Leila Ben Gacem: « Combining business and social impact »

In 2006, Leïla Ben Gacem undertook a radical conversion: an engineer in medical biology, she embarked on social entrepreneurship. By restoring a guest house, Dar Ben Gacem, in the heart of the medina, in Tunis, she advocates for the protection of the national cultural heritage.

On this first Monday after Ramadan, at 9am with some minutes on top of the hour, a deep calm in Medina, the historic district of Tunis. The stalls still closed. Some onlookers enjoy their first coffee after a month of fasting. In the heart of the district, a guest house, Dar Ben Gacem, the manager of the place, Leila Ben Gacem is already active. Eyeglasses on the nose, account book in front her and checkbook in hand, her activity summarizes the daily life of a businesswoman like any other one.

Leila’s carrier path is unique. « It is my second life,» she jokes. Born in Tunisia in Beni Khalled in the Cap Bon region, daughter of a former Ministry of Economy official – who was the first Tunisian to school in the prestigious American University of Harvard – she studied biomedical engineering in Tunisia then abroad. For eleven years she worked for successful multinationals. Before making a radical reconversion. « I lived abroad for a long time, traveled a lot, and I saw that Tunisia did not reflect the image it deserved. It became an obsession. » And another one, entrepreneurship. The idea grew in her mind until it became an imperative. « I had to try, even if it did not work, to have no regrets and participate in writing a new page in the history of my country. So I stopped everything to start from scratch. »

Tunisia, an under-exploited heritage

For Leïla, entrepreneurship requires social responsibility. « Business must be able to have a socio-economic impact. However, we have an extremely rich cultural heritage in Tunisia but still too little tapped into. Tourism holds an important place in government strategies, but the promotion of heritage, integrated and responsible tourism is not promoted. Thus, Leila created a consulting company, Blue Fish, which supports the integration of artisans and helps them to export to the international market. When she hears about this house, Dar Ben Gacem, three centuries old, put on sale by its owners, our budding entrepreneur had crush for it.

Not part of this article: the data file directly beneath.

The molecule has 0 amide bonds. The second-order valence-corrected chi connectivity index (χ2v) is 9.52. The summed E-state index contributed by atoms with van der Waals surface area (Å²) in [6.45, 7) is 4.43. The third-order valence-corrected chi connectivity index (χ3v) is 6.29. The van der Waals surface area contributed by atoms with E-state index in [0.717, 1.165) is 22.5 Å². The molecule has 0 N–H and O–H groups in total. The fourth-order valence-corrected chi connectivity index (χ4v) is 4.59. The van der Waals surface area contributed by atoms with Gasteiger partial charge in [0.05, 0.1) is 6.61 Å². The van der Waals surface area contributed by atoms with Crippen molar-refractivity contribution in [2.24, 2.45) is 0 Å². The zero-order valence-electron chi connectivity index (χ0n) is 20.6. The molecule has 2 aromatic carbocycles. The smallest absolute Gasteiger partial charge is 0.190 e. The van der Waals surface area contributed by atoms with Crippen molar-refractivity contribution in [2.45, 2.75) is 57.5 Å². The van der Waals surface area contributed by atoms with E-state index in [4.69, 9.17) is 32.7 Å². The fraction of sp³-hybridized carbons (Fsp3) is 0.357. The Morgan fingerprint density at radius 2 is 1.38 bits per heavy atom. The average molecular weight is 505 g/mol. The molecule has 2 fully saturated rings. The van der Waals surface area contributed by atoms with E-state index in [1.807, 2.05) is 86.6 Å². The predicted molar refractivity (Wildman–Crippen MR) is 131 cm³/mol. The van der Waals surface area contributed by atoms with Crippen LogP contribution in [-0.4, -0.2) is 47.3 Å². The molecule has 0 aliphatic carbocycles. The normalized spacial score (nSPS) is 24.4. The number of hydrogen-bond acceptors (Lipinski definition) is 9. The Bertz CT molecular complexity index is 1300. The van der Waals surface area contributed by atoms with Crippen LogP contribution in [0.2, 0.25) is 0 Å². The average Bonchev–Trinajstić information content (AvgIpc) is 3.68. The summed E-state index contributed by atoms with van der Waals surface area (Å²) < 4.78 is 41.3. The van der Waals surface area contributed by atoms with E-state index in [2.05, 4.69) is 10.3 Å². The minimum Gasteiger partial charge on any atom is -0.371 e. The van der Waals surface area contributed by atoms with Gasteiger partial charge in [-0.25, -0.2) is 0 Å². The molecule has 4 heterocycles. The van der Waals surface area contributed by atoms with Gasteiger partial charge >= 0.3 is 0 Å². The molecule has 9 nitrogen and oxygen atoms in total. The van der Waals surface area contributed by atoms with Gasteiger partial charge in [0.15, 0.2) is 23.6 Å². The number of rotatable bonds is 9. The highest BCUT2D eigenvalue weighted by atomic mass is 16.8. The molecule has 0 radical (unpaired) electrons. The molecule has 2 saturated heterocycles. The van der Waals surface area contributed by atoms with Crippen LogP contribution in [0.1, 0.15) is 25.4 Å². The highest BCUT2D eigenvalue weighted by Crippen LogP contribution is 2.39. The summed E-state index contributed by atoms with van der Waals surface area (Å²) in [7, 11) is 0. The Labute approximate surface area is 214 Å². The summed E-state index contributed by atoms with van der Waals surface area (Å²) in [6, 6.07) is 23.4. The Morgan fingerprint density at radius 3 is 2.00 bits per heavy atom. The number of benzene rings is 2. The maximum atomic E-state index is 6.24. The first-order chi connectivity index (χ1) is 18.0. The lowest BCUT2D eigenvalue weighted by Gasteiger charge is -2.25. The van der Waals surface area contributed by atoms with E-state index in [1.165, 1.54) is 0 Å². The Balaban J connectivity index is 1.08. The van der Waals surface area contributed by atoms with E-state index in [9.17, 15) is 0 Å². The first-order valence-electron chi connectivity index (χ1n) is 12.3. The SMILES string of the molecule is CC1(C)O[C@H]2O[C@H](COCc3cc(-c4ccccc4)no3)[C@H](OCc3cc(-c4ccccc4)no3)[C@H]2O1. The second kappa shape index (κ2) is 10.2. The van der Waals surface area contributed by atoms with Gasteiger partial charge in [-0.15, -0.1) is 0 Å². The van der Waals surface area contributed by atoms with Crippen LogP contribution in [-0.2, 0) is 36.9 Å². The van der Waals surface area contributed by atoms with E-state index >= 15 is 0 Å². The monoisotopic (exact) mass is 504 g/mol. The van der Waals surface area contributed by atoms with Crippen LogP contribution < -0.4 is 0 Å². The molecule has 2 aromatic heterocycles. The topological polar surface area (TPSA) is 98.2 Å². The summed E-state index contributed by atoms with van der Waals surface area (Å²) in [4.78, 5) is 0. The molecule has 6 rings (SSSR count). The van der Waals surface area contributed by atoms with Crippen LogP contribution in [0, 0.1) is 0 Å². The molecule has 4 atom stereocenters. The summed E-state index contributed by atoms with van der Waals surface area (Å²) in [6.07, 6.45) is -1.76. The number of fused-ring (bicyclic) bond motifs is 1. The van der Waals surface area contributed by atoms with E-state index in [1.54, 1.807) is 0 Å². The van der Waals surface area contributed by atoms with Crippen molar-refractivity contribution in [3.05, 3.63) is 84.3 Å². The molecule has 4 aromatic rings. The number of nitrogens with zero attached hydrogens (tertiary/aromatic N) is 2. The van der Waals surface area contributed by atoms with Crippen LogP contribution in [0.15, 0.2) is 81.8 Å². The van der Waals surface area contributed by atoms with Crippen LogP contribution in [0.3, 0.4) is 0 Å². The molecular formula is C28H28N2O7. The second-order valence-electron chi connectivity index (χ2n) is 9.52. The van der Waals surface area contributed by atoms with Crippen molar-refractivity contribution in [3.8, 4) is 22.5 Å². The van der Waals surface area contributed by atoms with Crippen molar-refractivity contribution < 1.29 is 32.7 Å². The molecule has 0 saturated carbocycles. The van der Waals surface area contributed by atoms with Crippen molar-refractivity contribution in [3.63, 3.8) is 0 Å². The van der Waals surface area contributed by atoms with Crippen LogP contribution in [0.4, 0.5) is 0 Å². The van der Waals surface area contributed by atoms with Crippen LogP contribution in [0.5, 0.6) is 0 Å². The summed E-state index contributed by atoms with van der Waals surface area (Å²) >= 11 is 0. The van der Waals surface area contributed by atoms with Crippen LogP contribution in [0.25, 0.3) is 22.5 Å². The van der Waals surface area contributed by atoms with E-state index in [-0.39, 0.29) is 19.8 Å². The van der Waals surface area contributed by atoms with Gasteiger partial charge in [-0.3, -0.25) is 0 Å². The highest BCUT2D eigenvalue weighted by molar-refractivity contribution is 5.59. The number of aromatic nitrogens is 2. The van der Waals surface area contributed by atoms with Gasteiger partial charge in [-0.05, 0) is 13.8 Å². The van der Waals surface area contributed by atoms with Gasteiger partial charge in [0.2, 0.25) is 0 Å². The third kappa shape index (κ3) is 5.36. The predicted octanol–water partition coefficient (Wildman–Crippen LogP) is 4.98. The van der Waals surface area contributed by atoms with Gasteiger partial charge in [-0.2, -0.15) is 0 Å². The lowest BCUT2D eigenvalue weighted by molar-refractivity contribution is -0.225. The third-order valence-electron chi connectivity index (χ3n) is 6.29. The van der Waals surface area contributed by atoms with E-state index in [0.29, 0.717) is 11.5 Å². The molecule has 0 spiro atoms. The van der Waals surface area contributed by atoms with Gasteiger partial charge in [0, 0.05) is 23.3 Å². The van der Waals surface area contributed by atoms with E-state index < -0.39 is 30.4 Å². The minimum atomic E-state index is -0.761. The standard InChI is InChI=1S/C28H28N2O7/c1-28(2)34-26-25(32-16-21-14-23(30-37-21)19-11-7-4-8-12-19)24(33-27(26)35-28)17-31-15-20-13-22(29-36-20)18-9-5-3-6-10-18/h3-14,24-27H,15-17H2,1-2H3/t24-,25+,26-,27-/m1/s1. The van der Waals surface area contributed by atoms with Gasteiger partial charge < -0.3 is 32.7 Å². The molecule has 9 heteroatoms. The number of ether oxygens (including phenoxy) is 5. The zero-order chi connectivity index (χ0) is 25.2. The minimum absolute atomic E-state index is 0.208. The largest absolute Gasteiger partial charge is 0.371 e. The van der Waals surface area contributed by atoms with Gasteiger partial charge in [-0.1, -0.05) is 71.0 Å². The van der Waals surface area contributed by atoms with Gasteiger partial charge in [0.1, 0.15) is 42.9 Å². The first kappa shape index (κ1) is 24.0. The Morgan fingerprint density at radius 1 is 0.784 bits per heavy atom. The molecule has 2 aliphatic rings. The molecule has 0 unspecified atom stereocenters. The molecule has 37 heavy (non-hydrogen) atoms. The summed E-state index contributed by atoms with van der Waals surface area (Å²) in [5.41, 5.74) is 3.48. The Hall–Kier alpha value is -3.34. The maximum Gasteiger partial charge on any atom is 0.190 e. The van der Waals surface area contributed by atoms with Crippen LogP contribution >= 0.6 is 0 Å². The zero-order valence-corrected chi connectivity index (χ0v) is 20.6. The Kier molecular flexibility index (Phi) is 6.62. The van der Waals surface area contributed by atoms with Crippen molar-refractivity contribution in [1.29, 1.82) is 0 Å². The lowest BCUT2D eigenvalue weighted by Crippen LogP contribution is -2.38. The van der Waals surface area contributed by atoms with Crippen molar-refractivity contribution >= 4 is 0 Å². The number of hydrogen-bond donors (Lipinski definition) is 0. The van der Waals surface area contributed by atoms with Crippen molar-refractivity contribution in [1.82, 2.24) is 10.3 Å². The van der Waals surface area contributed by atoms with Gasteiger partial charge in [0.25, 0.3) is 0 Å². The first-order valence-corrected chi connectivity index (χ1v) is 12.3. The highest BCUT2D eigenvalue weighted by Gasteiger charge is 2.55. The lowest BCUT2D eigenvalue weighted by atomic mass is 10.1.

« This building tells a positive story of Tunisia. This house testifies to the contributions of Arabs, Turks and other civilizations to Tunisian culture ». The purchase was obvious let alone the refurbishment. « Strangely, the refurbishment cost more than the acquisition. What I had not planned ». Tenacious, Leila eventually made it and acquired the building in 2006. She began a long restoration project that will end in 2013. « Next month we will celebrate our five years. The occupancy rate is around 50% on average. The clients are largely foreigners, curious, interested in history, the Tunisian culture. For example, this week we receive a team of American photographers who are coming for a mission. They chose Dar Ben Gacem to immerse themselves in our culture. They are coming to exchange with our craftsmen, have coffee with one of the young unemployed students who wander around, eat our little dishes. »

This warm welcome characterizes the Dar Ben Gacem guest house. Benefiting from the “Certificate of Excellence” label awarded three years in a row by the online booking site Tripadvisor, the hotel has become the place to stay for tourists in search of meaning and authenticity. Haven of peace in the heart of the historic district of Tunis, visitors have a special access to the « secrets of the Medina », according to the name of a cultural program proposed by an association supported by Leila.

« If our youth do not invest in our historic district, this heritage will be lost. »

11am, Leïla receives students members of the Tunisian section of the international association Actus, which works on this program. « Together, we support local artisans in the development of their business. They can aside from their product, develop services such as calligraphy, bookbinding, jewelry making, or other ». This cultural network provides the artisans a complementary income while the sector experienced a strong crisis with the decline in tourism activity in the country. It is Leila’s hobby-horse: protect the Tunisian cultural heritage through the support for artisans from the Medina and others. « We want to encourage young people to start business in the cultural sector. Through support for festivals or craft design workshops. We do not necessarily have means to support them financially but we provide them with a space and a meal. »

A fight that she now shares with the artisans of the Medina. « In the beginning, it was necessary to convince, reassure, but today the traders understood that we had the same objective. This sector also provides opportunities for young people. If our youth do not invest in our historic district, this heritage will be lost. For this, we work with artisans, cultural associations, young people, municipal authorities ».

From entrepreneurship to politics

In the last municipal elections last May, Leïla ran in her home municipality of Beni Khalled on an independent list. « After more than a decade of work, this is the first time that I am asked if as a woman I would be able to do something, including becoming a mayor of a city ».

If Tunisia appears as an exemplary country in the emancipation of women, on the political scene, it is no exception: ‘it’s a man world’. « I discover it. Negotiations are played in cafés and not on the ground. That said, Leïla is focusing on her work, in the Medina and across the country, in favor of cultural heritage and young people in order to influence. « We cannot act alone. Our work must be done in harmony and in synergy with public authorities, private operators, associations … It takes time but the path set ».